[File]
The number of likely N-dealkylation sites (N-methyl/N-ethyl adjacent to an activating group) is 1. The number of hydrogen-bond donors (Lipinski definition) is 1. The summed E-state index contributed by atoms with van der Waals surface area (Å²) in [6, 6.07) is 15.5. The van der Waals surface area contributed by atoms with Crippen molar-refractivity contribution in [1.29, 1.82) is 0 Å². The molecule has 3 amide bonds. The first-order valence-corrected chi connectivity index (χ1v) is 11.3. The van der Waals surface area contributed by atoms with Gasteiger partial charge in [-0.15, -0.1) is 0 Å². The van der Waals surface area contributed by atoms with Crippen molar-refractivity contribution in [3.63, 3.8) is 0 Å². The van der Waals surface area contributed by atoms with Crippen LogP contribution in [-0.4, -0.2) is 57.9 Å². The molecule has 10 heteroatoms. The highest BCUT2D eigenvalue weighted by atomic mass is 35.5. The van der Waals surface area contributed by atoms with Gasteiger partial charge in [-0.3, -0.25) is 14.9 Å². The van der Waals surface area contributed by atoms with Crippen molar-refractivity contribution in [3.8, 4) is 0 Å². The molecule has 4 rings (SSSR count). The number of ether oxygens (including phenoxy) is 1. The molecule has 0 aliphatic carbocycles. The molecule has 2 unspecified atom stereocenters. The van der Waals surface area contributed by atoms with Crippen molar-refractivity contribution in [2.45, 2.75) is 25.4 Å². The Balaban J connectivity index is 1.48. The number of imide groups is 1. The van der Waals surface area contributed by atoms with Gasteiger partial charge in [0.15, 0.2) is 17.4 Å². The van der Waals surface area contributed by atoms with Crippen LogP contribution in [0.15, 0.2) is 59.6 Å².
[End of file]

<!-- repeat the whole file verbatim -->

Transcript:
The number of likely N-dealkylation sites (N-methyl/N-ethyl adjacent to an activating group) is 1. The number of hydrogen-bond donors (Lipinski definition) is 1. The summed E-state index contributed by atoms with van der Waals surface area (Å²) in [6, 6.07) is 15.5. The van der Waals surface area contributed by atoms with Crippen molar-refractivity contribution in [1.29, 1.82) is 0 Å². The molecule has 3 amide bonds. The first-order valence-corrected chi connectivity index (χ1v) is 11.3. The van der Waals surface area contributed by atoms with Gasteiger partial charge in [-0.15, -0.1) is 0 Å². The van der Waals surface area contributed by atoms with Crippen molar-refractivity contribution in [3.63, 3.8) is 0 Å². The van der Waals surface area contributed by atoms with Crippen LogP contribution in [-0.4, -0.2) is 57.9 Å². The molecule has 10 heteroatoms. The highest BCUT2D eigenvalue weighted by atomic mass is 35.5. The van der Waals surface area contributed by atoms with Gasteiger partial charge in [-0.3, -0.25) is 14.9 Å². The van der Waals surface area contributed by atoms with Crippen molar-refractivity contribution in [3.8, 4) is 0 Å². The molecule has 4 rings (SSSR count). The number of ether oxygens (including phenoxy) is 1. The molecule has 0 aliphatic carbocycles. The molecule has 2 unspecified atom stereocenters. The van der Waals surface area contributed by atoms with Crippen molar-refractivity contribution in [2.45, 2.75) is 25.4 Å². The Balaban J connectivity index is 1.48. The number of imide groups is 1. The van der Waals surface area contributed by atoms with Gasteiger partial charge in [0.15, 0.2) is 17.4 Å². The van der Waals surface area contributed by atoms with Crippen LogP contribution in [0.15, 0.2) is 59.6 Å².